saw Edward’s traveling carriage under
H e window. Charlotte?, as tf she was a
ittle put nut, asked who had it brought,
round there. She was told it was the val
et, who had some things there to pack op.
It required all Guide's self-command to
conceal her wonder and her distress.
The valet came in, and asked if they
would be fo good as to let lim have a
THE RADICAL: FRIDAY, AUGUST 8, 1873.
drinking cup ot his
silver spoons, and a other
things, which seemed to Ottiiie to imply
tbit he was gone some distance, the
would be away for along time,. ;
Charlotte gave him a very cold dry an-(
swer. She did not knowwhat he meant
—he had everything belonging to hia
master under hia own care. What the
man wanted was to speafcaword-to Ot
tilia, and on some pretence or other to
get her out of the roomjke made some
clever excuse, and persisted In hia request
so far that Ottiiie asked if she should go
to look for the things fair him. But Char
lotte quietly said that she had better not.
The valet bad to depart, and the carriage
rolled away. i
/ It was a dreadful moment for Otlilie.
She understood nothing—comprehended
nothing She could only feel' that Bd*
ward ha-i been p tried from her for a long
time. Charlotte felt for her situation, and
left her to herself.
We will not attempt to describe what
she went through, or how she felt. She
suffered infinitely. She prayeetthat God
would help her only over this one day.
The day passed, and the night, and when
she came to herself again she felt herself
a changed being.
She bad not grown composed. She was
not resigned, but, after having lost what
she had lost, she w)m still alive, and them
was something still left for her to fear.
Her anxiety, after returning to conscious
ness, was aroused, lest, how that the gen
tlemen were gone, she might be sent away
too. She never guessed at Edward’s
threats, which had secured her remain
ing with her aunt. Yet Charlotte’s man
ner served partially to reassure her. The
exerted herself to find employment
for the poor girt, and hardly ever—never,
if she could help it—left her out of her
sight; and although she knew well how
little words can do against the power of
passion, yet she knew, too, the sure
though slow influence of thought and re
flection, and therefore missed no oppor
tunity of inducing Otlilie to talk with
her 6n every variety of subject.
It was on little comfort to Ottiiie when
one day Charlotte took an opportunity
of making (she did it on purpose) the wise
“How keenly grateful people were to us
when we were able by stilling and calming
them to help them out of the entangle-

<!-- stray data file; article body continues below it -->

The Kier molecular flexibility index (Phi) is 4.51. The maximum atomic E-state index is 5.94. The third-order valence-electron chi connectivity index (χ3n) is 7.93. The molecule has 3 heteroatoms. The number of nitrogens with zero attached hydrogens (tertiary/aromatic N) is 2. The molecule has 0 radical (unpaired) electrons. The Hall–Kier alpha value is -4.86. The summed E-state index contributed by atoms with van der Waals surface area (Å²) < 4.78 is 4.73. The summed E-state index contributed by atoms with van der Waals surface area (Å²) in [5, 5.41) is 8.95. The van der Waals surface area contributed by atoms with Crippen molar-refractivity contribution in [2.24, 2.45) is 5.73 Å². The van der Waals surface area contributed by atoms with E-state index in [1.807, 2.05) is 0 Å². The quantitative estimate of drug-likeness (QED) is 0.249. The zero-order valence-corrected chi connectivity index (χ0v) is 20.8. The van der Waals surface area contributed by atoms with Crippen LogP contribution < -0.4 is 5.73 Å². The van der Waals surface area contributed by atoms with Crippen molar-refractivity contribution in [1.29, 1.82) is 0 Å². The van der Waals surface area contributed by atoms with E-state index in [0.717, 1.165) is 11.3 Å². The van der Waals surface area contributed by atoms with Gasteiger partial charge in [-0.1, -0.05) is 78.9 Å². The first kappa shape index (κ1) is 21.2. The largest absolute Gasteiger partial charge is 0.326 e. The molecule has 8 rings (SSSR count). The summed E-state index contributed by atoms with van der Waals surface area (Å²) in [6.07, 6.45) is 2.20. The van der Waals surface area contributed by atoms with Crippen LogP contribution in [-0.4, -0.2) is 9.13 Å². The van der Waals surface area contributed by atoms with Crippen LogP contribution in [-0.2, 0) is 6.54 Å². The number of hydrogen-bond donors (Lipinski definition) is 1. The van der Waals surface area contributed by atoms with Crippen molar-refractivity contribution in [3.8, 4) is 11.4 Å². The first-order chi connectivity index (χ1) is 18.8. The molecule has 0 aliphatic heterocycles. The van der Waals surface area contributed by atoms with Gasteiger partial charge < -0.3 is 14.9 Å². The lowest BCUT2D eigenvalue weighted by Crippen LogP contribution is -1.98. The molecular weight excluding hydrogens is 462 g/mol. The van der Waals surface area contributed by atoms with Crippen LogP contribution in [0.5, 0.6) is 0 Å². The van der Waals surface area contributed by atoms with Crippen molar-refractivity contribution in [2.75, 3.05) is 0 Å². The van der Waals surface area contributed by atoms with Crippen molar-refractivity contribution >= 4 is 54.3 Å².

men la of passion t Let as set cheerfully
to w irk,"she said,“at what the men have
left incomplete ; we shall be preparing
the most charming surprise for them
when they return to ns, and our temper
ate proceedings will have carried through
and executed what their impatient natures;,
would have spoilt.”
“Speaking of temperance, my dear
aunt, I cannot help saying; how I am
struck with the intemperance of men,
particularly fo respect of wine. It has
often pained and distressed me, when I
observed how, for hours together, clear •
ness of understanding, judgment, consid*
eratenefe, and whatever is most amiable
about them, will be utterly gone, and in
stead of the good which they might have
done if they bad been themselves, most
disagreeable things sometimes threaten.
How often may not wrong, rash deter
minations have arisen entirely from that
Charlotte assented, but she did not go
on with the subject. She saw only too
clearly that (t was Edward of whom Ot
tilie was thinking. It was not exactly
habitual with him, but he allowed him*
self much more frequent Ij than was at
all desirable to stimulate bis enjoyment
and his power of talking and acting by
such indulgence. If what Charlotte
had just said had set Ottilie thinking
again about men, and particularly about
Edward, she was all the more struck and
startled when her aunt begin to speak of
the impending marriage of the Captain
as a thing quite settled and acknowledg
ed. This gave a totally different aspect
to affiirs from what, E Iward hai pre-
viously led her to entertain. It mide her
watch every expression of Charlotte’s,
every hint, every, action, every step. Ot
tilie had become jealous, sharp-eyed, and
suspicious, without knowing it.
Meanwhile, Charlotte with her clear
glance looked through the whole circum-
stances of their tituation, and made ar
rangements which would provide, among
other advantages, full employment for Ot
tilie. She contracted her household, not
parsimoniously, but into narrower di*
meusions; aad, indeed, in one point of
view, these* morxl aberrations might be
taken for a not unfortunate accident.
For la the style in which they had beep
going on, they had fallen imperceptibly
into extravagance ; an I from a want of
seasonable reflection, from the rate at
which they bad been living, and fr<»m
the .variety of schemes ihto which they